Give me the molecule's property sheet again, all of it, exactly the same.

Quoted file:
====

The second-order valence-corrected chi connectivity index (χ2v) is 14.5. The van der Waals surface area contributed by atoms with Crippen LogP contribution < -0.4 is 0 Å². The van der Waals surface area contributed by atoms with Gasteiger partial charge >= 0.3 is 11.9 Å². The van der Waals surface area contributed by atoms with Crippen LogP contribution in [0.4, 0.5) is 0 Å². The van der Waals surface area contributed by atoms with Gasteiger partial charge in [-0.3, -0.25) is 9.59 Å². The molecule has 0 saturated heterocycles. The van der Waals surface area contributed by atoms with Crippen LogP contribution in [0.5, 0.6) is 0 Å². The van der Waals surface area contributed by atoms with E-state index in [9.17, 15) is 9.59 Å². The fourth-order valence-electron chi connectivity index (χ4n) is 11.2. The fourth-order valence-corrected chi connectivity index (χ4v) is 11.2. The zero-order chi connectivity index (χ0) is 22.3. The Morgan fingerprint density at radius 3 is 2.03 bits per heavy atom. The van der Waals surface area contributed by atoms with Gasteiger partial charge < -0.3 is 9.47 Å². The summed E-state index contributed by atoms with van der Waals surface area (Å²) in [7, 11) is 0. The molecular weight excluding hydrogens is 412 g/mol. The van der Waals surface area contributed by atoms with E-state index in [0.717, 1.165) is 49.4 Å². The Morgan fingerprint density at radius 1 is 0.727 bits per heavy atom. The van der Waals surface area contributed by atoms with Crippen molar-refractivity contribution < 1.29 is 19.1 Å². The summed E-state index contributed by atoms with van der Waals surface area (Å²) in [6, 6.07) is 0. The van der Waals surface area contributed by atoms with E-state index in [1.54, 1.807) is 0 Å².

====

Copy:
The second-order valence-corrected chi connectivity index (χ2v) is 14.5. The van der Waals surface area contributed by atoms with Crippen LogP contribution < -0.4 is 0 Å². The van der Waals surface area contributed by atoms with Gasteiger partial charge >= 0.3 is 11.9 Å². The van der Waals surface area contributed by atoms with Crippen LogP contribution in [0.4, 0.5) is 0 Å². The van der Waals surface area contributed by atoms with Gasteiger partial charge in [-0.3, -0.25) is 9.59 Å². The molecule has 0 saturated heterocycles. The van der Waals surface area contributed by atoms with Crippen LogP contribution in [0.5, 0.6) is 0 Å². The van der Waals surface area contributed by atoms with E-state index in [9.17, 15) is 9.59 Å². The fourth-order valence-electron chi connectivity index (χ4n) is 11.2. The fourth-order valence-corrected chi connectivity index (χ4v) is 11.2. The zero-order chi connectivity index (χ0) is 22.3. The Morgan fingerprint density at radius 3 is 2.03 bits per heavy atom. The van der Waals surface area contributed by atoms with Gasteiger partial charge < -0.3 is 9.47 Å². The summed E-state index contributed by atoms with van der Waals surface area (Å²) in [7, 11) is 0. The molecular weight excluding hydrogens is 412 g/mol. The van der Waals surface area contributed by atoms with E-state index in [0.717, 1.165) is 49.4 Å². The Morgan fingerprint density at radius 1 is 0.727 bits per heavy atom. The van der Waals surface area contributed by atoms with Crippen molar-refractivity contribution < 1.29 is 19.1 Å². The summed E-state index contributed by atoms with van der Waals surface area (Å²) in [6, 6.07) is 0. The van der Waals surface area contributed by atoms with E-state index in [1.54, 1.807) is 0 Å².